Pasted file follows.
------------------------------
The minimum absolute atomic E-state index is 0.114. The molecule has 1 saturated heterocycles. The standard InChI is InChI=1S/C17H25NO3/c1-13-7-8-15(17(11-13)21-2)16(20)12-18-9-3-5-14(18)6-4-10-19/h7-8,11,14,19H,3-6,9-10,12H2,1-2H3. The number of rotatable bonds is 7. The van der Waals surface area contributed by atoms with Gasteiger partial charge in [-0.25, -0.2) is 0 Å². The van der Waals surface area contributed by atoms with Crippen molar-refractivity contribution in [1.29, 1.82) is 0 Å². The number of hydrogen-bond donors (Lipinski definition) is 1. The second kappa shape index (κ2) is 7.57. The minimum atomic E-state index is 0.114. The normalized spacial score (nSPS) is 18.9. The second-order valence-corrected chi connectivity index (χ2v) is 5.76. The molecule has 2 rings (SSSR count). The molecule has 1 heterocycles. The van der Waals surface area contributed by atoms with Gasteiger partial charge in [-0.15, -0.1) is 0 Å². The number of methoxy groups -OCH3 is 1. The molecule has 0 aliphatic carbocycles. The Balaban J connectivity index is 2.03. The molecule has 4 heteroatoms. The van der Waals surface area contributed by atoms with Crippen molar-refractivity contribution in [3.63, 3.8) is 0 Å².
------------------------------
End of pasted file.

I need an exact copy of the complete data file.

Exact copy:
The minimum absolute atomic E-state index is 0.114. The molecule has 1 saturated heterocycles. The standard InChI is InChI=1S/C17H25NO3/c1-13-7-8-15(17(11-13)21-2)16(20)12-18-9-3-5-14(18)6-4-10-19/h7-8,11,14,19H,3-6,9-10,12H2,1-2H3. The number of rotatable bonds is 7. The van der Waals surface area contributed by atoms with Gasteiger partial charge in [-0.25, -0.2) is 0 Å². The van der Waals surface area contributed by atoms with Crippen molar-refractivity contribution in [1.29, 1.82) is 0 Å². The number of hydrogen-bond donors (Lipinski definition) is 1. The second kappa shape index (κ2) is 7.57. The minimum atomic E-state index is 0.114. The normalized spacial score (nSPS) is 18.9. The second-order valence-corrected chi connectivity index (χ2v) is 5.76. The molecule has 2 rings (SSSR count). The molecule has 1 heterocycles. The van der Waals surface area contributed by atoms with Gasteiger partial charge in [-0.15, -0.1) is 0 Å². The number of methoxy groups -OCH3 is 1. The molecule has 0 aliphatic carbocycles. The Balaban J connectivity index is 2.03. The molecule has 4 heteroatoms. The van der Waals surface area contributed by atoms with Crippen molar-refractivity contribution in [3.63, 3.8) is 0 Å².